Oh, yeah, absolutely. We worked together a lot. There was nothing where I put my foot down and said “do it this way, or else.” It has to make sense to the actor, and it has to make sense [to the director]. I’m sitting on the outside looking at the bigger picture, whereas they’re looking at it in this one moment, of this one person’s life. So sometimes- and I know this as an actor- it’s hard to take a step back and say “but what about this other perspective?” But generally we had to have consensus on everything as a team. It really was a team effort.
What was your first thought when you read the script?
Chloe is the bravest woman I know [laughs]. It frightened me. That script certainly frightened me. It deals with some heavy issues, especially as a woman, for that character to go through that. I’m mostly referring to the ending with Davis, and the rape scene. It’s hard for anyone to set, really. That was scary to me. And to Chloe. And even to the men [Luis Fernandes and Omar Hady]. They were terrified of coming across as monsters in this. There’s a lot about these three characters, you can easily find things about all three of them that are easily unlikable, and unrelatable. So I knew going into it, it was going to be a huge challenge to make them human, and to find something that you can relate to in each of them, so you can understand them.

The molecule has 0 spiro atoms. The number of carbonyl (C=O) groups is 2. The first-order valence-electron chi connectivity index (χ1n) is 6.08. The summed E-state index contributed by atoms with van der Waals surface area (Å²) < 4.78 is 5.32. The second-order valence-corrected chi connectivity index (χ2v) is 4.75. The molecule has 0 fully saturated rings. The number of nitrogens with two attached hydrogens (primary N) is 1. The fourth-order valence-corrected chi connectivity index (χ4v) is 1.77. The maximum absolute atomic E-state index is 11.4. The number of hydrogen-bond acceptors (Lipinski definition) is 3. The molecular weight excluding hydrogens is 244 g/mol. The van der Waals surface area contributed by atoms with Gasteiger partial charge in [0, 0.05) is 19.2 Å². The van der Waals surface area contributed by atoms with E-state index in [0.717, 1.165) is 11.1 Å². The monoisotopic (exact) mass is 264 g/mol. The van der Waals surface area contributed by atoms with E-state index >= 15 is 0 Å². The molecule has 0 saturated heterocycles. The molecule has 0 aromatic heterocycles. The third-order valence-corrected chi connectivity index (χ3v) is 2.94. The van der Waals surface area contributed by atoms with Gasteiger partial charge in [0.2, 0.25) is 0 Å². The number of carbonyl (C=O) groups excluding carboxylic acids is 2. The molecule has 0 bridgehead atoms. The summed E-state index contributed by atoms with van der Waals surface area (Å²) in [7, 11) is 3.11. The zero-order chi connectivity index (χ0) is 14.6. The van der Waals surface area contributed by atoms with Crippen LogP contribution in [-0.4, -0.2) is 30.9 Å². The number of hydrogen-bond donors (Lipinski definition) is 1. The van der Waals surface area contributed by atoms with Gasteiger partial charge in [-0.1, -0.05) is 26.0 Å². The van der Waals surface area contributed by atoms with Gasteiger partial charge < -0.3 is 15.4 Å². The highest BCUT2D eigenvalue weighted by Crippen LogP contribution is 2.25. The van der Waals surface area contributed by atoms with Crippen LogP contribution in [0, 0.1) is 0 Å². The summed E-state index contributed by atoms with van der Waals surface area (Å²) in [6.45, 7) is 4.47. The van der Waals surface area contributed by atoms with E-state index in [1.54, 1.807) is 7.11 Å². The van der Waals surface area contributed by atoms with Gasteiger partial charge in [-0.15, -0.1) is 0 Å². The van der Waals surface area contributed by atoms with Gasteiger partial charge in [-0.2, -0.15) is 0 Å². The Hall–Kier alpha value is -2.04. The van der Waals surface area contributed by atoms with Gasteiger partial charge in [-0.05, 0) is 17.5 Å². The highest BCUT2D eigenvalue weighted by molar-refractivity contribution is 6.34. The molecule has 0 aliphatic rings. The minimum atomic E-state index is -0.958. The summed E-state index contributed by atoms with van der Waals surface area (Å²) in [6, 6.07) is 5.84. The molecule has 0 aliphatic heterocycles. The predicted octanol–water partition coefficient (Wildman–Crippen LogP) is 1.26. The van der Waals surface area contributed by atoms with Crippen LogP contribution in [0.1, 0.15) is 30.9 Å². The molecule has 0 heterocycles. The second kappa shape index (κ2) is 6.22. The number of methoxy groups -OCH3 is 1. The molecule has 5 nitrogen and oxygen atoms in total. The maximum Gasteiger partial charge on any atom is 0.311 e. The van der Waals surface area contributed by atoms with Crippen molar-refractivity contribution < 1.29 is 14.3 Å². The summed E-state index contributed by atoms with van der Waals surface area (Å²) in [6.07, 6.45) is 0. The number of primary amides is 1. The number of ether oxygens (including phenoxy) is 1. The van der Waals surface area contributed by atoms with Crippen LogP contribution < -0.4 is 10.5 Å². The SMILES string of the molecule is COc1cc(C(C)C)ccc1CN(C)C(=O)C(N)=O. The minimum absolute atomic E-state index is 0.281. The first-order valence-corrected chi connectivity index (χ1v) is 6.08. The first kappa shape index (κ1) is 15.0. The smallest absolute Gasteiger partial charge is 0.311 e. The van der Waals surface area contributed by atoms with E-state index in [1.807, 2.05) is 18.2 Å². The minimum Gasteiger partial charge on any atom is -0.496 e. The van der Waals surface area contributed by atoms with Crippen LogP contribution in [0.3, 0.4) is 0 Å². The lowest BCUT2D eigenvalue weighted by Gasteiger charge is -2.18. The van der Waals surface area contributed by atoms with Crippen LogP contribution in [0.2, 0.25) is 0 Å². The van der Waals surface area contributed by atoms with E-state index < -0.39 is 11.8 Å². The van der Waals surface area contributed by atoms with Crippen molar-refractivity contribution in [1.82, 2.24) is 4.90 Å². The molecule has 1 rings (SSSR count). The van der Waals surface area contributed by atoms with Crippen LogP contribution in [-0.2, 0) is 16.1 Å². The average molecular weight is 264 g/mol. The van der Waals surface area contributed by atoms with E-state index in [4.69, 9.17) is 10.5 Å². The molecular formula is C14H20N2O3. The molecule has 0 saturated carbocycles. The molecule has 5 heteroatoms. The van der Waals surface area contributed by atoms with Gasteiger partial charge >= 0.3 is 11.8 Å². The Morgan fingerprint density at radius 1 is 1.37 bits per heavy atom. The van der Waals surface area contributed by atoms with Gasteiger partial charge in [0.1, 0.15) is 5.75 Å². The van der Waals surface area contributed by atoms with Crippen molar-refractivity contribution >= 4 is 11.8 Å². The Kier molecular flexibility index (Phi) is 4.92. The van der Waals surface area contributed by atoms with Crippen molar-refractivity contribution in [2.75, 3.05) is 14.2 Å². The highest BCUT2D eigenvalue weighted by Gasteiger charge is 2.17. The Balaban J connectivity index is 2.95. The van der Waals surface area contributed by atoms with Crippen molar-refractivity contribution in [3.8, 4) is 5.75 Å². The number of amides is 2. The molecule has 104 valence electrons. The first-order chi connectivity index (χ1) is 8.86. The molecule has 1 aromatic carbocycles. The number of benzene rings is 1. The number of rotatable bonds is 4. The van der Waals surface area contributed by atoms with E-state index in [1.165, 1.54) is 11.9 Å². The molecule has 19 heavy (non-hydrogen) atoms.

It’s a very male play. It’s dominated by the male voices, it’s written by a man – how do you think having a female director influenced the project?